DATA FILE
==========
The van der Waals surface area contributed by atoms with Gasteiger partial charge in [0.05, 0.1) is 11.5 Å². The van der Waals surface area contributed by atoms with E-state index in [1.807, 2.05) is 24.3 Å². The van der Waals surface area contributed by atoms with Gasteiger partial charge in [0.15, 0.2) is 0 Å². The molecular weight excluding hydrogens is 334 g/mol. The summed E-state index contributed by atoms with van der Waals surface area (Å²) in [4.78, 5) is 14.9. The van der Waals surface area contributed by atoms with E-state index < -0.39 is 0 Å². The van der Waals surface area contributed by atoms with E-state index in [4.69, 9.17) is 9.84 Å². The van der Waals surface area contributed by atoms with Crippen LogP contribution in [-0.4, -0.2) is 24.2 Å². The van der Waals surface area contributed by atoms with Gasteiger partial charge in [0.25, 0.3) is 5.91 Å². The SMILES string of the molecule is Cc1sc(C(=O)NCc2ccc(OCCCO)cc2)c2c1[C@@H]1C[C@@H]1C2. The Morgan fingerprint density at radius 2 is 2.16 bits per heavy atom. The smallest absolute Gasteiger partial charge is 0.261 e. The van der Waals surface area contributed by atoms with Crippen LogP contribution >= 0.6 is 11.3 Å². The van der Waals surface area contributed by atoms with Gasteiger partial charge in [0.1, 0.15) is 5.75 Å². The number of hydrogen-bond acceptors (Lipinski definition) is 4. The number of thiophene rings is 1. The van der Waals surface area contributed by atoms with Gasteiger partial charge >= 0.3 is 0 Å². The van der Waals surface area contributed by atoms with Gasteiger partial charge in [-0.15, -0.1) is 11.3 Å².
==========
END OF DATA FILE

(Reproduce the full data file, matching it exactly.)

The van der Waals surface area contributed by atoms with Gasteiger partial charge in [0.05, 0.1) is 11.5 Å². The van der Waals surface area contributed by atoms with E-state index in [1.807, 2.05) is 24.3 Å². The van der Waals surface area contributed by atoms with Gasteiger partial charge in [0.15, 0.2) is 0 Å². The molecular weight excluding hydrogens is 334 g/mol. The summed E-state index contributed by atoms with van der Waals surface area (Å²) in [4.78, 5) is 14.9. The van der Waals surface area contributed by atoms with E-state index < -0.39 is 0 Å². The van der Waals surface area contributed by atoms with E-state index in [4.69, 9.17) is 9.84 Å². The van der Waals surface area contributed by atoms with Crippen LogP contribution in [-0.4, -0.2) is 24.2 Å². The van der Waals surface area contributed by atoms with Gasteiger partial charge in [0.25, 0.3) is 5.91 Å². The SMILES string of the molecule is Cc1sc(C(=O)NCc2ccc(OCCCO)cc2)c2c1[C@@H]1C[C@@H]1C2. The Morgan fingerprint density at radius 2 is 2.16 bits per heavy atom. The smallest absolute Gasteiger partial charge is 0.261 e. The van der Waals surface area contributed by atoms with Crippen LogP contribution >= 0.6 is 11.3 Å². The van der Waals surface area contributed by atoms with Gasteiger partial charge in [0.1, 0.15) is 5.75 Å². The number of hydrogen-bond acceptors (Lipinski definition) is 4. The number of thiophene rings is 1. The van der Waals surface area contributed by atoms with Gasteiger partial charge >= 0.3 is 0 Å². The van der Waals surface area contributed by atoms with Gasteiger partial charge in [-0.15, -0.1) is 11.3 Å².